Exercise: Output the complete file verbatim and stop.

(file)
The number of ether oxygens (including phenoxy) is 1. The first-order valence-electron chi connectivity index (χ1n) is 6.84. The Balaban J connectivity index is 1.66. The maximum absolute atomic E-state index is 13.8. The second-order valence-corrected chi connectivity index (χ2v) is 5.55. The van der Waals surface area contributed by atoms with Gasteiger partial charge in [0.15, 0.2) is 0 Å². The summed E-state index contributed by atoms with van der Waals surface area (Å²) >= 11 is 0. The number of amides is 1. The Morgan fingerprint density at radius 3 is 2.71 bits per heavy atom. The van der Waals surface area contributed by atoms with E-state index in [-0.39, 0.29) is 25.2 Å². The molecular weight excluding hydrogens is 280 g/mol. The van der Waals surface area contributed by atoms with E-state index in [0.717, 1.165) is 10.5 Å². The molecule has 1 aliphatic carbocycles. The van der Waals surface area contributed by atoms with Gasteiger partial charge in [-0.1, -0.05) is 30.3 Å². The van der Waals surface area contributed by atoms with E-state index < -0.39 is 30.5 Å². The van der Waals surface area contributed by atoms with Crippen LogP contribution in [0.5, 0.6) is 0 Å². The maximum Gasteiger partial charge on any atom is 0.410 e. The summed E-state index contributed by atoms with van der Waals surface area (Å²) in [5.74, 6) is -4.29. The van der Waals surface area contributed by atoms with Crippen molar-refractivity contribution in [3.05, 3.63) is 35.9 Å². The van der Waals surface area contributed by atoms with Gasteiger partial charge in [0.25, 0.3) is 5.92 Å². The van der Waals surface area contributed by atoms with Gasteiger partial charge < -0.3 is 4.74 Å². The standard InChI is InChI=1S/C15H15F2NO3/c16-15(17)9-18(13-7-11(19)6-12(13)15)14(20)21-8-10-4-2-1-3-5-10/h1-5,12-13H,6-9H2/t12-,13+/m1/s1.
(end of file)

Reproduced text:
The number of ether oxygens (including phenoxy) is 1. The first-order valence-electron chi connectivity index (χ1n) is 6.84. The Balaban J connectivity index is 1.66. The maximum absolute atomic E-state index is 13.8. The second-order valence-corrected chi connectivity index (χ2v) is 5.55. The van der Waals surface area contributed by atoms with Gasteiger partial charge in [0.15, 0.2) is 0 Å². The summed E-state index contributed by atoms with van der Waals surface area (Å²) >= 11 is 0. The number of amides is 1. The Morgan fingerprint density at radius 3 is 2.71 bits per heavy atom. The van der Waals surface area contributed by atoms with E-state index in [-0.39, 0.29) is 25.2 Å². The molecular weight excluding hydrogens is 280 g/mol. The van der Waals surface area contributed by atoms with E-state index in [0.717, 1.165) is 10.5 Å². The molecule has 1 aliphatic carbocycles. The van der Waals surface area contributed by atoms with Gasteiger partial charge in [-0.1, -0.05) is 30.3 Å². The van der Waals surface area contributed by atoms with E-state index < -0.39 is 30.5 Å². The van der Waals surface area contributed by atoms with Crippen LogP contribution in [0.5, 0.6) is 0 Å². The maximum Gasteiger partial charge on any atom is 0.410 e. The summed E-state index contributed by atoms with van der Waals surface area (Å²) in [5.74, 6) is -4.29. The van der Waals surface area contributed by atoms with Crippen molar-refractivity contribution in [3.05, 3.63) is 35.9 Å². The van der Waals surface area contributed by atoms with Gasteiger partial charge in [0.25, 0.3) is 5.92 Å². The van der Waals surface area contributed by atoms with Gasteiger partial charge < -0.3 is 4.74 Å². The standard InChI is InChI=1S/C15H15F2NO3/c16-15(17)9-18(13-7-11(19)6-12(13)15)14(20)21-8-10-4-2-1-3-5-10/h1-5,12-13H,6-9H2/t12-,13+/m1/s1.